Concerned Armidale citizens will hold an overnight vigil on Sunday as part of a nationwide show of support for Medevac, which the Senate may repeal next week.
Medevac allows asylum seekers and refugees on Manus Island and Nauru to be brought to Australian hospitals if two doctors think it necessary. 130 people have received life-saving medical treatment in this country since the bill was passed in February - but the Coalition and others on the right want to end it.
The Senate is expected to vote on Medevac next week. The House of Representatives already voted in July to repeal the laws.
Armidale Rural Australians for Refugees will hold their tea candle-lit vigil from 6.30pm on Sunday to 9.30am on Monday.
Other RAR branches throughout the country will also hold vigils, including outside Parliament House, Canberra, to stress to politicians their concern about the possible repeal.
"It's a matter of injustice that people in Australia's care are not treated properly," Armidale RAR member Bar Finch said. "It's important that legislation stays in and does not get repealed, in order to transfer medical cases to better treatment places."
Medevac, Ms Finch believes, could have saved Hamid Khazaei, a young Iranian detainee who died from a leg infection in 2018 after the Department of Immigration rejected doctors' recommendations that he be treated in Australia.
Ms Finch welcomed the public to come on Sunday evening or Monday morning and talk to them about offshore detention.
"They don't have to attend the vigil," Ms Finch said, "but if they're curious about what ARRA does, we welcome conversation from anybody."
The group will also hold a stall at the Black Gully Festival on Saturday, behind NERAM.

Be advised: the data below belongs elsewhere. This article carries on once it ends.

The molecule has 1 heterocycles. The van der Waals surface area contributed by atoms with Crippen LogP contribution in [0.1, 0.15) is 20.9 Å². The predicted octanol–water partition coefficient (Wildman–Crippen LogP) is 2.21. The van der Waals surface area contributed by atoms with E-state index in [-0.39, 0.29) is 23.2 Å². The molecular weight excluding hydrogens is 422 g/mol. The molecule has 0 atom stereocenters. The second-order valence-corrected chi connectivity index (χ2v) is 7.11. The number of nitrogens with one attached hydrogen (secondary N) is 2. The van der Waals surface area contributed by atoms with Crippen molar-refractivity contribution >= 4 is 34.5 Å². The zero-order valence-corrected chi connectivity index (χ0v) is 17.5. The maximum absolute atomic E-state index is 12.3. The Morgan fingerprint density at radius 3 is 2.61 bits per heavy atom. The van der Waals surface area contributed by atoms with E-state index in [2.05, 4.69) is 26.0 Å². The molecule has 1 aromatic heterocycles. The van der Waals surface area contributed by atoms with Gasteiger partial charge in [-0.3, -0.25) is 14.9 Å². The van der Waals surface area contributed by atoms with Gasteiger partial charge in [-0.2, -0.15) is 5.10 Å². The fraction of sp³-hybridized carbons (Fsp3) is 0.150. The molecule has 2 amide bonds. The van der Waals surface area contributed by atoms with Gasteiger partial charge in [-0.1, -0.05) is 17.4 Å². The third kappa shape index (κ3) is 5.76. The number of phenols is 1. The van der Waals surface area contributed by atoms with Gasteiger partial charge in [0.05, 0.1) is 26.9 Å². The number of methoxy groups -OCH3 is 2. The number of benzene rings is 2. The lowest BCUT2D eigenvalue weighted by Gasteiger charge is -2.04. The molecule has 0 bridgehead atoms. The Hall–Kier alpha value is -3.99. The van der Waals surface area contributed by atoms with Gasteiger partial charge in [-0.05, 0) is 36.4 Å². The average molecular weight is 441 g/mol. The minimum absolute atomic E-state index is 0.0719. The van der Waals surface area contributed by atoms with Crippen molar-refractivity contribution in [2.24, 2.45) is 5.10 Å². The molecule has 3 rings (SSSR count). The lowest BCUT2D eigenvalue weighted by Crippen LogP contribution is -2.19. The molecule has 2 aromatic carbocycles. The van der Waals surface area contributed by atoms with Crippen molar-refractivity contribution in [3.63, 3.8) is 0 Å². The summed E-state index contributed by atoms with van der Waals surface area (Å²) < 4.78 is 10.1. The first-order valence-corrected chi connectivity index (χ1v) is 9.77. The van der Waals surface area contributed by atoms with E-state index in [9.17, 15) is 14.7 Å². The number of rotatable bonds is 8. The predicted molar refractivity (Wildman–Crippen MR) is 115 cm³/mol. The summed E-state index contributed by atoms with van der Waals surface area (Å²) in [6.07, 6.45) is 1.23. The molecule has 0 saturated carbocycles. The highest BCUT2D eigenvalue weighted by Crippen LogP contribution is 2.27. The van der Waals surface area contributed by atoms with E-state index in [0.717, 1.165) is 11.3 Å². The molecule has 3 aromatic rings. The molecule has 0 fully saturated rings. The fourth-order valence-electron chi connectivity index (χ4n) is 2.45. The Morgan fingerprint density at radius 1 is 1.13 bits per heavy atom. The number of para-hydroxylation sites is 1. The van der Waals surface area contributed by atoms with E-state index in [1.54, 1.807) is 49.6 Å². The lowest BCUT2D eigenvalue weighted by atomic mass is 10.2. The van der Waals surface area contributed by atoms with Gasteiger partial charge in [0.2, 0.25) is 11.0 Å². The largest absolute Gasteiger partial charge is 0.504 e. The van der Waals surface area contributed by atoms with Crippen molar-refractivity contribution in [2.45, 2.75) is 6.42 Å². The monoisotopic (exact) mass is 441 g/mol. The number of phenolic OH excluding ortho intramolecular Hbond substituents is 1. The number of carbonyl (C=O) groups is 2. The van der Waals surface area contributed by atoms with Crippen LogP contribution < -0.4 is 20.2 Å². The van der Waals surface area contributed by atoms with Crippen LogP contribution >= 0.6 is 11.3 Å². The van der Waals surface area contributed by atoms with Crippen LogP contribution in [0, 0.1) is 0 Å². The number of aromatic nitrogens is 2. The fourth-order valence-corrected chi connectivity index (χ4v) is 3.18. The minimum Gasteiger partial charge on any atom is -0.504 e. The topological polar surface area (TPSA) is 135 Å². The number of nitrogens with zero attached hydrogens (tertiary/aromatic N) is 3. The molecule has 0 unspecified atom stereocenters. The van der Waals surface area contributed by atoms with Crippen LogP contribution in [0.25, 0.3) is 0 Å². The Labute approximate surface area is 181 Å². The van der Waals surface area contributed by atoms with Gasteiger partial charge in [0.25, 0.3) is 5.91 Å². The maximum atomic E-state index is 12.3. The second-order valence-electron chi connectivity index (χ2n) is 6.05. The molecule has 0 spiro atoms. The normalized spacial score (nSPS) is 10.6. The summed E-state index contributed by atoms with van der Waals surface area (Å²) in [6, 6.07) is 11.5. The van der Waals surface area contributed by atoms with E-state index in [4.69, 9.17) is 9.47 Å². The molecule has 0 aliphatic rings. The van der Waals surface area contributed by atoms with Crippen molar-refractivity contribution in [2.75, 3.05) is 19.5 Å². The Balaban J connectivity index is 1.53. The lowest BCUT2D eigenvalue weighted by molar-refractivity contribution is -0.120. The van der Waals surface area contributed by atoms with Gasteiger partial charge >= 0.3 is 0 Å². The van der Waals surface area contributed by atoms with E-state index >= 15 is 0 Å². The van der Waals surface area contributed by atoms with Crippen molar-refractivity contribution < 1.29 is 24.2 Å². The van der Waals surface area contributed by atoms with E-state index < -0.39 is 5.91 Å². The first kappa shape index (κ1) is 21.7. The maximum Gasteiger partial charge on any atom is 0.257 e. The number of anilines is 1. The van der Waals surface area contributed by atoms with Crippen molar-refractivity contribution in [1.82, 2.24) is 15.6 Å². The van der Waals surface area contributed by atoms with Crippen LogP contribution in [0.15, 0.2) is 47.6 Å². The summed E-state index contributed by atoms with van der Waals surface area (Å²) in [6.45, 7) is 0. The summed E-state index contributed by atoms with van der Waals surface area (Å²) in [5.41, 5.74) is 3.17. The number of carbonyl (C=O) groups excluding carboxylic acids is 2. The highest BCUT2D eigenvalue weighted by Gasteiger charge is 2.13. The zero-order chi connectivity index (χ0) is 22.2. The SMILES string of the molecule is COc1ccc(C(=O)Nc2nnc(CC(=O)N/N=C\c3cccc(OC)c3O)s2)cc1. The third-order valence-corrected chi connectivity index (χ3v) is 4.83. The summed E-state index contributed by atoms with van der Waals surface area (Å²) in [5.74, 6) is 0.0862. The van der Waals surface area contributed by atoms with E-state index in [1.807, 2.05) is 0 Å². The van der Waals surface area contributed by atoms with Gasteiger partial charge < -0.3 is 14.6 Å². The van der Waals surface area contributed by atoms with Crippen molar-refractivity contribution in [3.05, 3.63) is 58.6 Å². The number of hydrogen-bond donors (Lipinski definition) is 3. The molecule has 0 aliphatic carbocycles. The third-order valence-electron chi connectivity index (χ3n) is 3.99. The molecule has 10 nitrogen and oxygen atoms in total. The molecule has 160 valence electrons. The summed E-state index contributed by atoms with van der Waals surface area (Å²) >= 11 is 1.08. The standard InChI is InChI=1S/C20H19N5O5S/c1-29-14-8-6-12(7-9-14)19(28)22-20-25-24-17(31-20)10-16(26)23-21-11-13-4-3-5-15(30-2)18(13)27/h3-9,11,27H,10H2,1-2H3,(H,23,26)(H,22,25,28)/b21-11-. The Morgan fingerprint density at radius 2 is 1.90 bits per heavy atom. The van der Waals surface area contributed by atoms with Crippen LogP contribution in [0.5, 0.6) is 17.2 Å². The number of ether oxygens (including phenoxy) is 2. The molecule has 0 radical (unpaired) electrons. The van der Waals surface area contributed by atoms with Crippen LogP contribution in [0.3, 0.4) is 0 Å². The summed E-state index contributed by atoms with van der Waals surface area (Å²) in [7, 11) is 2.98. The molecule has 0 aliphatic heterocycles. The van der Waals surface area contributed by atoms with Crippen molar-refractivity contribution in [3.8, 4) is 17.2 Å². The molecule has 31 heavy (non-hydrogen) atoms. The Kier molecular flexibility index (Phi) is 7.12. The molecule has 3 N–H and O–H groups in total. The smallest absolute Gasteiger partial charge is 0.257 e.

"The whole experience of offshore detention is deeply unjust," Ms Finch said. "It's mainly because people choose not to think about it, because it is very hard to think about. We're basically holding hundreds of people hostage, making some stateless, and keeping others trapped."
The Coalition, One Nation, and Cory Bernardi are in favour of repealing Medevac. Prime Minister Scott Morrison and Minister for Home Affairs Peter Dutton claim it would allow paedophiles, rapists, murderers, and other criminals to enter the country. While the minister can block transfers on national security grounds, Dutton believes these discretionary powers are too narrow.
A Coalition-led government committee also claim the policy is flawed, arguing, for instance, it contains no process to return transferees, and that the time frame to assess security and character concerns is unrealistic.
Labor, the Greens, and the Centre Alliance want to maintain Medevac. The Australian Medical Association, the Australian Human Rights Commission, and other medical bodies have also urged that Medevac should continue on humanitarian grounds.
A report this year showed that 91 per cent of detainees have mental health problems (severe depression, PTSD, and suicidal ideation) and 97 p.c. have physical health conditions.
Medevac, its supporters believe, improves detainees' access to health care.
Tasmanian independent senator Jacqui Lambie is expected to hold the casting vote.